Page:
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Emotion Regulation of Others and Self Physiological correlates of emotion self-regulation during prolonged cycling performance.

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Presentation on theme: "Emotion Regulation of Others and Self Physiological correlates of emotion self-regulation during prolonged cycling performance."— Presentation transcript:

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2 Emotion Regulation of Others and Self Physiological correlates of emotion self-regulation during prolonged cycling performance Andy Lane University of Wolverhampton

3 Emotion Regulation of Others and Self Introduction Goal-pursuit activities such as athletic competition are associated with intense emotions (Terry & Lane, 2000)

4 Emotion Regulation of Others and Self Introduction Prolonged intense exercise associated with perceived exertion (Crewe et al., 2008) Athletes competing in prolonged endurance events experience intense emotions (Baron et al., 2009; Linderman et al., 2003).

5 Emotion Regulation of Others and Self Figure 2 is a graph of a female explorer completing an expedition to the South Pole. Vigour and fatigue fluctuate during repeated bouts of hard exercise; endurance athletes should expect to feel intense fatigue and learn strategies to cope. Both athletes report fatigue, but one athlete is fatigued and happy and the other is fatigued and angry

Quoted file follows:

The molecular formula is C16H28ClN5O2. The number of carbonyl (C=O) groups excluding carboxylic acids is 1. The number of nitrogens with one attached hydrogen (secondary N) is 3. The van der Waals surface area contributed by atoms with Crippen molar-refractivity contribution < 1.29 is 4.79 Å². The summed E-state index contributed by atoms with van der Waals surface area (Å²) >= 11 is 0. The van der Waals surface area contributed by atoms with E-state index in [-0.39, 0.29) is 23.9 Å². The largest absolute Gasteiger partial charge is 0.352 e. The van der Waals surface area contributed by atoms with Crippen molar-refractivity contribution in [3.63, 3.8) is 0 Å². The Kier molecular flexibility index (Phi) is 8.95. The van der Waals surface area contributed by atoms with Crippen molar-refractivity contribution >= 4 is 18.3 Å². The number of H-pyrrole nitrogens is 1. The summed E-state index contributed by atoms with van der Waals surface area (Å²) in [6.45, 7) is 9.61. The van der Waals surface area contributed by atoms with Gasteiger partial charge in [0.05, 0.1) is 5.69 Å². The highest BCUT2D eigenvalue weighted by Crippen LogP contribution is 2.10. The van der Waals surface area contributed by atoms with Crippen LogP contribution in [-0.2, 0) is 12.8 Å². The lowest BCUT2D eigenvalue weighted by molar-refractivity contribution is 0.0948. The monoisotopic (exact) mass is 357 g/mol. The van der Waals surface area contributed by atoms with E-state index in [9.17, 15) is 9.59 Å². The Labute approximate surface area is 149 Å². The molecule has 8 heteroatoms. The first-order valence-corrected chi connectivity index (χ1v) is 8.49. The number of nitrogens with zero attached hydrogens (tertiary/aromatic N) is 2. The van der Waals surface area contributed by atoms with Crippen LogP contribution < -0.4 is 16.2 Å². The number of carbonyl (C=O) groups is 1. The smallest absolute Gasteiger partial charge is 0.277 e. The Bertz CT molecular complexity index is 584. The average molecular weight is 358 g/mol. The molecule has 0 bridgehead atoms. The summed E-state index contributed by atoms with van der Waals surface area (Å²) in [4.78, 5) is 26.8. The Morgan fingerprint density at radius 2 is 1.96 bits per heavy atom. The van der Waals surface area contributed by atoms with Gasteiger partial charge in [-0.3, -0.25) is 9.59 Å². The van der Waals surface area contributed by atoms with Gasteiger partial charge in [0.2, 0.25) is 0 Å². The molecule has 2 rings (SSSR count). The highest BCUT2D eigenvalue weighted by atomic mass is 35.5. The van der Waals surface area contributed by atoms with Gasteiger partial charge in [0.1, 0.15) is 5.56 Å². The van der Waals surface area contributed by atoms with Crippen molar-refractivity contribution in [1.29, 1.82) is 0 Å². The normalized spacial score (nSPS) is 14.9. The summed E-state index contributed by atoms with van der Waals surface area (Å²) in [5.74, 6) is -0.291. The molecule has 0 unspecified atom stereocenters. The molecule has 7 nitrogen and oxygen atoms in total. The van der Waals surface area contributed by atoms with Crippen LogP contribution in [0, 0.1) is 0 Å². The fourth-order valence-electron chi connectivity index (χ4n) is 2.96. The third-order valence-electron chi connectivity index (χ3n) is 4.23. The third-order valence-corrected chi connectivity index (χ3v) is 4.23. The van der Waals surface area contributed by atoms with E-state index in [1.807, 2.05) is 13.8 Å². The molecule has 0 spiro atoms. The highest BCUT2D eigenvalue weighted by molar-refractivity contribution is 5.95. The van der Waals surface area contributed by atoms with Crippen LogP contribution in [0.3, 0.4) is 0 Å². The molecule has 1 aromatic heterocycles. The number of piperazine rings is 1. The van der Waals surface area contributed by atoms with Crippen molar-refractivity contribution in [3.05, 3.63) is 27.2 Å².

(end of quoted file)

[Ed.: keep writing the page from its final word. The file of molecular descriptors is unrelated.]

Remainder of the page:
6 Emotion Regulation of Others and Self Emotions and emotion regulation If emotions experienced in sport influence the goal attainment, then strategies to manage emotions during competition become important (Terry, 1995).

7 Emotion Regulation of Others and Self Glucose (mg/dL) Control AttentionWatch Normally Using self-control lowers blood glucose (Gailliot et al., 2007) Regulating emotions is effortful (Baumeister & Muraven, 2000)

8 Emotion Regulation of Others and Self Hypothetical relationship between resource depletion, exercise and regulation Use of resources Time to exhaustion

9 Emotion Regulation of Others and Self Two athletes working at the same intensity Time to exhaustion Use of Resources (arbitrary values) Key point Individuals who regulate emotion use physiological resources to a greater extent

10 Emotion Regulation of Others and Self Key point If emotion regulation is an effortful process (Muraven & Baumeister, 2000), then it uses the same physiological resources that are required for performance.

11 Emotion Regulation of Others and Self Purpose In this study, we hypothesized that cyclists who experience unpleasant emotional states during performance would concurrently experience a depletion of physiological resources due to unsuccessful regulatory efforts.

12 Emotion Regulation of Others and Self Method Participants –Well-trained cyclists (N= 28) Age range 18 – 35 years Weekly training hours; M = 14.23, SD =1.23 hours VO 2 Max. M = 65.6 (SD = 7 ml/kg/min.) Threshold wattage (SD = 28.3 watts)

13 Emotion Regulation of Others and Self Emotions Emotion was assessed using the Brunel Mood Rating Scale (Terry et al., 1999, 2003). A short version of the Profile of Mood States (McNair et al, 1971) The Brunel Mood Rating Scale assesses Anger, Confusion, Depression, Fatigue, Tension and Vigour Terry et al. (1999, 2003) reported a rigorous validation procedure for use in sport. –Confirmatory factor analysis –Criterion validity A right now response timeframe was used.